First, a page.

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The Hitchhiking Conversation Behind the First Factory Outlet Store

The small town of Skowhegan, Maine has the proud distinction of being home to the longest running consecutively held state fair in the country. Every year since 1818 Mainers have taken the trip to the idyllic town in Skowhegan in the summer to enjoy the best of what their state had to offer. One of these pilgrims unwittingly changed the course of retail in America.

On his way to the fair a young man named Harold Alfond stopped to pick up a hitchhiker. The conversation no doubt turned to shoes, as Harold and his father both worked at a shoe factory. This is what likely led the hitchhiker to tell Harold about a shoe factory nearby that was for sale. Neither Harold nor the hitchhiker made it to the fair, instead they drove to the factory for a tour and Harold offered to buy it for $1,000.

Harold eventually turned that factory purchase into Dexter Shoe company, a mainstay in department stores like Sears, Penney, and Montgomery Ward that at its peak produced over 36,000 pairs of shoes daily and over 7.5 million annually. Much of the company’s success has been credited to Harold. He was a gifted athlete and was proud of the fact that he never attended college (although he has been given a half dozen or so honorary degrees throughout his life). Harold was a true example of northeastern, salt of the earth worth ethic. He was known for saying poignant affirmations like “keep it simple,” and “don’t tell me, show me.” 

Living in a place like rural Maine teaches the importance of not being wasteful, you have to find a way to get a use out of everything. Harold seemed to have this same attitude, rather than throwing away factory defects he decided to open up a shop next to his facility and sell them for a discount. The locals loved it, people flocked to the rustic outlet, never knowing if you were going to get that “perfectly good” pair that couldn’t be sold in stores. Eventually Harold started selling all of his shoes from his factory store and grew the retail footprint to a nationwide chain. These log cabin themed factory stores are credited as being the first “outlets,” what is now an almost $40 billion dollar industry.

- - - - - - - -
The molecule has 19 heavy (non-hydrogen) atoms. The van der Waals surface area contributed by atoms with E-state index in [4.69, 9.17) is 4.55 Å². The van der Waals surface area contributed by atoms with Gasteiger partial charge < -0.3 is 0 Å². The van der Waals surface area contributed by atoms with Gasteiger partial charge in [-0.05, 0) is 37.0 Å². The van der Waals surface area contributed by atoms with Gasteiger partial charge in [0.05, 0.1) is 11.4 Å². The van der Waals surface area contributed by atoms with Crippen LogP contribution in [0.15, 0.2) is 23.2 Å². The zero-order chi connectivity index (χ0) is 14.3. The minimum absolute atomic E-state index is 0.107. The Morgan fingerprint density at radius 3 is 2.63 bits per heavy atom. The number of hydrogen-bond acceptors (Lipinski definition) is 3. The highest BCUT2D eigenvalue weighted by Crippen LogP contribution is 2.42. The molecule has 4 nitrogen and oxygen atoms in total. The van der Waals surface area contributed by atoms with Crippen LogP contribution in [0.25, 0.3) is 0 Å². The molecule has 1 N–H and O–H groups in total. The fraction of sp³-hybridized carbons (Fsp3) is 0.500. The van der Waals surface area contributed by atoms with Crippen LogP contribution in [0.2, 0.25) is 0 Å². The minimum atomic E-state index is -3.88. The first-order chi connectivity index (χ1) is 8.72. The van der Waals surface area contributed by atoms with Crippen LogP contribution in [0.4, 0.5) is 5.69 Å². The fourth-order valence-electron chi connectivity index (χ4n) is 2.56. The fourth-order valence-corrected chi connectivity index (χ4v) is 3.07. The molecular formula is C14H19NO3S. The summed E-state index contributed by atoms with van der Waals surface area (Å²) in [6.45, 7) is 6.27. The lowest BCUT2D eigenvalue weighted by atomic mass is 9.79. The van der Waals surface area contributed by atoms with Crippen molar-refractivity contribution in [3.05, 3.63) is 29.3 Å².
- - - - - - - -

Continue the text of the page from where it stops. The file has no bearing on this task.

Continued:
Harold wanted to buy a shoe factory and start a business as a way to teach his sons life skills. All three of them eventually went on to run the company masterfully. It was this operational mastery that led to the eventual sale of the company to a then relatively unknown private equity investor called Berkshire Hathaway. In 1993 the company paid $443 million for the shoe company and the fund manager Warren Buffett described Dexter as one of the best run companies he had ever seen.

As good as the company was run, the decision to purchase it using Berkshire Hathaway Class A stock turned out to be one of Buffet’s admittedly worst decisions. Dexter Shoes eventually could not compete with foreign manufacturers and filed for bankruptcy. “What I had assessed as durable competitive advantage vanished within a few years,” Buffett wrote. “By using Berkshire stock, I compounded this error hugely.” At the time he wrote that the stock was worth ten times what it was when he used it to buy Dexter Shoes. Now the stock is worth 52 times what it was back then.

The transaction left Alfond and his family as the second largest shareholders of Berkshire Hathaway and thus incredibly wealthy. But Harold was never the type to call it quits, another one of his sayings was “I’ll retire until at least 10 years after I’m dead.” He went on to be a prolific philanthropist, there are hospitals, schools, and fields all over the county thanks to his giving. He was also a part owner of the Boston Red Socks and sponsored an Olympic sailing effort. 

Harold is a true example of the American dream personified, a man who’s agreeableness and worth ethic help build a great business. Even though Dexter Shoes might have come and gone, he will always be remembered for his contributions to the retail landscape and his commitment to giving back.

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